TL: Besides the technical gaps – which sound like they were significant – what were the other practical or cultural capabilities you needed to build?
DG: Google didn't spend time with customers the way you do in enterprise. At the time, spending time with customers was considered boring. Fortunately, I have always really enjoyed doing it. I loved it at VMware. I came into Google with that mindset. It didn't bother me because I knew how to do it well, I had fun doing it.
But then we bumped into business model issues. The first issue was the contracts you do with the consumer–at Google they were all about protecting Google, as they had to be, but you try giving those same contracts to JP Morgan or Morgan Stanley or Goldman Sachs, I mean, are you kidding me? The contract thing was horrendous, how all the financials worked. This was a subscription business that we were building from scratch. You build up your cohort over time and that's how you get the growing revenue. That was a completely different model for Google. Then, we were the first professional services group at the company, and fortunately, I was able to get the guy that built it at VMware to come in and do that with us.
The person who at the time was running engineering said, "I think I'm working almost harder than when I did when we were founded,”--and he was employee number eight at Google. We were just [running] flat out, but it was one of the most exciting things. VMware to me had been very exciting–but the scale of Google was just amazing. It was really a grand adventure.
This was a subscription business that we were building from scratch. You build up your cohort over time and that's how you get the growing revenue. That was a completely different model for Google.
TL: What other priorities did you set for the business while you were there? Was there anything you faced that was just totally unexpected?
DG: We didn't have an AI group–so I brought Fei-Fei Li in to run AI. Then, when she went back to Stanford, I recruited Andrew Moore as the Director of AI, and he's still there. We recruited a lot of really excellent senior talent. While I was there, we also worked to develop AI principles. I got very involved in that because Google – and I – cared a lot about how AI was used. We didn't have a set of ways to think about what was okay and what wasn't okay.
The thing I didn't know to do was invest more time educating everyone internally. I was like, We’ve got to move so fast. I was just moving so quickly with my team and the division that I needed to spend more time externally so that we could partner with the rest of Google better. The legal and finance people would understand the business better, when we wanted to do acquisitions, they would be more sensible to the rest of the company. I just didn't invest the time. I think we could have moved a lot faster had I done that, but it was complicated.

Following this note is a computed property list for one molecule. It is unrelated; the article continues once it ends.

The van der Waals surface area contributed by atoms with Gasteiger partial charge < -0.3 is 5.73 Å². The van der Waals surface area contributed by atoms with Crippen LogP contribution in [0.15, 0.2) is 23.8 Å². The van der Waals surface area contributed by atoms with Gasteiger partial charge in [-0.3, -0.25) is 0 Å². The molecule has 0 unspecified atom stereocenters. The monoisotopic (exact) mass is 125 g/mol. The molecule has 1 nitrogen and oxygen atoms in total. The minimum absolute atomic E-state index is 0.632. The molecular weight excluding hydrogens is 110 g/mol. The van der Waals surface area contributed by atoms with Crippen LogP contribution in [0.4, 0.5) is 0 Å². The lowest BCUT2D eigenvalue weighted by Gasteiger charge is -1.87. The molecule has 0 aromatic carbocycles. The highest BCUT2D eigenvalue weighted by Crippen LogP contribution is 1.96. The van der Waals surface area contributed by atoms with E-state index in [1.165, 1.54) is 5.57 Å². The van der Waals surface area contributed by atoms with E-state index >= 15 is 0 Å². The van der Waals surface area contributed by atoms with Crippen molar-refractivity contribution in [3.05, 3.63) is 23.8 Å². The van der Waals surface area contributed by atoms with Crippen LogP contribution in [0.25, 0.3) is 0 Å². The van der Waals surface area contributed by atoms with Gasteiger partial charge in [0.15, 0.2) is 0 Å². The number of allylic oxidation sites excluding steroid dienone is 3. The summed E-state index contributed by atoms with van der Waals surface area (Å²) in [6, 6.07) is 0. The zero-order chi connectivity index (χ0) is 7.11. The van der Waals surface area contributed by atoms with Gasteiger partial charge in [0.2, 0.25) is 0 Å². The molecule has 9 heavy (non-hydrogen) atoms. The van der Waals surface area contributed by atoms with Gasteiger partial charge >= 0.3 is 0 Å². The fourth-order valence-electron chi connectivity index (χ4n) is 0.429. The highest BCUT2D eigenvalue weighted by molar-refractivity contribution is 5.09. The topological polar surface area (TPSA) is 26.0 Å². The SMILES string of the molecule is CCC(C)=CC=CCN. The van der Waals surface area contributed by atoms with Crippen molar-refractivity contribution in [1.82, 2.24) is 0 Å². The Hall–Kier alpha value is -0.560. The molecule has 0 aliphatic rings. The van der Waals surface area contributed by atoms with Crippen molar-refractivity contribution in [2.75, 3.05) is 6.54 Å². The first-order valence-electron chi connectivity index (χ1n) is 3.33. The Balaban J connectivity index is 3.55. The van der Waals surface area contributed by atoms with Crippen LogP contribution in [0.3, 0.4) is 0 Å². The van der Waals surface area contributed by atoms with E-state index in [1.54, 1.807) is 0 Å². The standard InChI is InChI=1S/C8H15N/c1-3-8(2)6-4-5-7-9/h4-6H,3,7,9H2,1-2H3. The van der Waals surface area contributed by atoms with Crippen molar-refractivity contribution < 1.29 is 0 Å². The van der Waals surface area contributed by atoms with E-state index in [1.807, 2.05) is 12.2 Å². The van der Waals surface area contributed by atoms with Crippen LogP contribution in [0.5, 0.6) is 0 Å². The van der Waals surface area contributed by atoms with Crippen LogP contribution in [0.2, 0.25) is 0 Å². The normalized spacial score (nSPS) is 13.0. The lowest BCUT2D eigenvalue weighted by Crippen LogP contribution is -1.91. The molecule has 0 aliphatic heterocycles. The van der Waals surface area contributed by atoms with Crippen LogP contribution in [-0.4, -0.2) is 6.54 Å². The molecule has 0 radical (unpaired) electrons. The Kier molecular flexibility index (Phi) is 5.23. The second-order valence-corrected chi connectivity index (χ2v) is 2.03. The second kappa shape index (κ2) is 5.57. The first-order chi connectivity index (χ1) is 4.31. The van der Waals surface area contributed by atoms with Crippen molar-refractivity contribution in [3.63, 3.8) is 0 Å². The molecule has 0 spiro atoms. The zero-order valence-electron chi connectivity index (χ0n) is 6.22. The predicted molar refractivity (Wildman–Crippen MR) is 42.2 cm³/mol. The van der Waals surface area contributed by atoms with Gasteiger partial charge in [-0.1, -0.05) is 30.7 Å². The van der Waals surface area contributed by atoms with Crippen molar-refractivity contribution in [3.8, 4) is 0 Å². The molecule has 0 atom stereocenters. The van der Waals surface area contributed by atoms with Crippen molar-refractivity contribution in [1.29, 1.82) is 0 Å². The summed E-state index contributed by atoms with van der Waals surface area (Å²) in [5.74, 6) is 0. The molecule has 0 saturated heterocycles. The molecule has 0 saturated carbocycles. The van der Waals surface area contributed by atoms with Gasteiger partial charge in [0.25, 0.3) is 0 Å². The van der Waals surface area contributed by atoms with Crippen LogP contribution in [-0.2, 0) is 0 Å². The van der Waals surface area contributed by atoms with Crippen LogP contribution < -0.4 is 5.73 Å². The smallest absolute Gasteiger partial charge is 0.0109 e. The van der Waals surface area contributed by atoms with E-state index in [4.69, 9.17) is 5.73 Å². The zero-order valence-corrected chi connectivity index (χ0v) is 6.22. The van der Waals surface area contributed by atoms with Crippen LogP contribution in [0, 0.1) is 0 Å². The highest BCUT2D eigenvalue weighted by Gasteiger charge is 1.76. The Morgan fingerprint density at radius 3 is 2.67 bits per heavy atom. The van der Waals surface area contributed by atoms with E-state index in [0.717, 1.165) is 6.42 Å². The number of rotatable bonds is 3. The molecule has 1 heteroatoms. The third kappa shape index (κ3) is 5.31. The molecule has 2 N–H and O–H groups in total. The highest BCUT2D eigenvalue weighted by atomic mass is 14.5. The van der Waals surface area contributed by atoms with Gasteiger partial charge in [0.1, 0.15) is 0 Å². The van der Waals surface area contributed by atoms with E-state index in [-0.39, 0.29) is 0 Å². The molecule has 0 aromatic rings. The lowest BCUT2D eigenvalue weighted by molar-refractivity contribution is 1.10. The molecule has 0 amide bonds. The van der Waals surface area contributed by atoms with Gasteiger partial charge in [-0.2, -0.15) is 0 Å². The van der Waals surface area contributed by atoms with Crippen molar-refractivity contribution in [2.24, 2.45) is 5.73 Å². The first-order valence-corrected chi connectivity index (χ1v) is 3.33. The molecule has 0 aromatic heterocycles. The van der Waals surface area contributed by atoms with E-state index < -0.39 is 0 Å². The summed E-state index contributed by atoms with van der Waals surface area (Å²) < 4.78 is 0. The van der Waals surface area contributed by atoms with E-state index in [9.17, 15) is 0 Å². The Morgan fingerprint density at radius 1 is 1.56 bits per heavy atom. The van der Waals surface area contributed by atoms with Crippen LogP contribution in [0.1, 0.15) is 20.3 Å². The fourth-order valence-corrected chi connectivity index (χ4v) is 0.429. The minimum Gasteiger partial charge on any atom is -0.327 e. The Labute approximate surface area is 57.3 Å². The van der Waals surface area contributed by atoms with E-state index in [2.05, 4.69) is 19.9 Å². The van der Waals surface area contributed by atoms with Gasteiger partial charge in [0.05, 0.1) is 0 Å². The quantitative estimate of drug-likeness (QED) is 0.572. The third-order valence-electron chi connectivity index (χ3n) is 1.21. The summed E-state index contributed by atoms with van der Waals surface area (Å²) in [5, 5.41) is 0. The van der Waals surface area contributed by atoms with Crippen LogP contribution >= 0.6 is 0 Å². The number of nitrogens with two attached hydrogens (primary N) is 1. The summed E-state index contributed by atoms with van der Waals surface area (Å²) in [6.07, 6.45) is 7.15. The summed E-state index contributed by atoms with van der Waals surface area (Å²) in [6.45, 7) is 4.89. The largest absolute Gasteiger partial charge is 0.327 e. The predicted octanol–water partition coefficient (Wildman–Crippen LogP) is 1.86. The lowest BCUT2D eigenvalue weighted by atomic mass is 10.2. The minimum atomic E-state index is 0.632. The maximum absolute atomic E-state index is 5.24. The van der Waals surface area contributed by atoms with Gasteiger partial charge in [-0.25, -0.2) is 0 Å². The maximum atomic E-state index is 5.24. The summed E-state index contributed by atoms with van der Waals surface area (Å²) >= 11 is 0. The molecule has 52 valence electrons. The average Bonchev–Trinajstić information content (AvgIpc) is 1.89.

TL: Well, talk about the layers of responsibility and stakeholder management that it must have entailed to be successful. You're growing this entirely basically new business unit on top of an existing one inside of this behemoth of an organization–all in the face of tremendous competition, moving fast. A big challenge.
DG: In three years, we went from about a billion [dollar] run rate–just a handful of customers–to an eight billion run rate. And a lot of enterprise customers in production. We build out verticals. That was something we became really clear about. It was a very technical sales process. You needed people to be there at the outset, to help the customer adopt the technology and go through their digital transformation. We set up an office of the CTO. We had a bunch of people that were CTOs at other companies come into this one group. They could go in and talk at a high level with a customer about what it meant to move to the cloud and how to do it. Similar to many sales situations in an AI company, I'm sure.
TL: How did you structure your approach to customer acquisition during that period? Who were your customers when you went to sell?
DG: We created verticals because domains like health were different from manufacturing, different from media. That vertical strategy really paid off. Then, we had a lead for each of the verticals that could generate the leads and connections into those areas–that was an adventure. I really worked. I worked harder than I worked with VMware.
I worked harder than I worked with VMware.
The customer category was a really pleasant surprise: What I found with the cloud was when you went into a company, it was such a major strategic move for them. There was sort of an existential need to do it, that you got to really sit down and talk about the company's strategy with the CEO. We didn't get to do that at VMware. That was a lot of fun.
When I was at VMware, we’d sit down with the chief architect, and sometimes the CFO because of the money savings–but it wasn’t a discussion about the fundamental strategy of the company. I would often spend time with the CEO of all these huge Fortune 1000 companies. In fact, I brought Google Cloud to Davos as a sales tactic. It was a pretty effective strategy.
TL: Thanks, Diane. This was a real pleasure.